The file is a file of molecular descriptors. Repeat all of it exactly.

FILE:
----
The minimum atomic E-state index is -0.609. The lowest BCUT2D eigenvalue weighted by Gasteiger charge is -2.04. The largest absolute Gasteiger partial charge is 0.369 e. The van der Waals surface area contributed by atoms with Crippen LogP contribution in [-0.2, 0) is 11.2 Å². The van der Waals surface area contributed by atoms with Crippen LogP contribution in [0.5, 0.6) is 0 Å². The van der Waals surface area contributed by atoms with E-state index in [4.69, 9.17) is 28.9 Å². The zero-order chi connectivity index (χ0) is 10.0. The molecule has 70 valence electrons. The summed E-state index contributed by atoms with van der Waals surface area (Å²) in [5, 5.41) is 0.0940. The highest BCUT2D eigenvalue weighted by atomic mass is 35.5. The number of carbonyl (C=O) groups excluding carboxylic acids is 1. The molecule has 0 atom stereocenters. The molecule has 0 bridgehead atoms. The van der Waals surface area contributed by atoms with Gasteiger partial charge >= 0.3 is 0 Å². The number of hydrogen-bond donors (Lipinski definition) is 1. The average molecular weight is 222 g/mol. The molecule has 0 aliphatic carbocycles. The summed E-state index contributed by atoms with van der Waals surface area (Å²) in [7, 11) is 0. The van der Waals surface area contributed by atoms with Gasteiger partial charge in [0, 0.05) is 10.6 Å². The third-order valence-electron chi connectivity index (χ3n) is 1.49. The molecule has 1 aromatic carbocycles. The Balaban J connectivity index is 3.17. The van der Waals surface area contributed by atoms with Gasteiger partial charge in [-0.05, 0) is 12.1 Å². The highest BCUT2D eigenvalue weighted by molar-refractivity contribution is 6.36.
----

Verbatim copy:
The minimum atomic E-state index is -0.609. The lowest BCUT2D eigenvalue weighted by Gasteiger charge is -2.04. The largest absolute Gasteiger partial charge is 0.369 e. The van der Waals surface area contributed by atoms with Crippen LogP contribution in [-0.2, 0) is 11.2 Å². The van der Waals surface area contributed by atoms with Crippen LogP contribution in [0.5, 0.6) is 0 Å². The van der Waals surface area contributed by atoms with E-state index in [4.69, 9.17) is 28.9 Å². The zero-order chi connectivity index (χ0) is 10.0. The molecule has 70 valence electrons. The summed E-state index contributed by atoms with van der Waals surface area (Å²) in [5, 5.41) is 0.0940. The highest BCUT2D eigenvalue weighted by atomic mass is 35.5. The number of carbonyl (C=O) groups excluding carboxylic acids is 1. The molecule has 0 atom stereocenters. The molecule has 0 bridgehead atoms. The van der Waals surface area contributed by atoms with Gasteiger partial charge >= 0.3 is 0 Å². The number of hydrogen-bond donors (Lipinski definition) is 1. The average molecular weight is 222 g/mol. The molecule has 0 aliphatic carbocycles. The summed E-state index contributed by atoms with van der Waals surface area (Å²) in [7, 11) is 0. The van der Waals surface area contributed by atoms with Gasteiger partial charge in [0, 0.05) is 10.6 Å². The third-order valence-electron chi connectivity index (χ3n) is 1.49. The molecule has 1 aromatic carbocycles. The Balaban J connectivity index is 3.17. The van der Waals surface area contributed by atoms with Gasteiger partial charge in [-0.05, 0) is 12.1 Å². The highest BCUT2D eigenvalue weighted by molar-refractivity contribution is 6.36.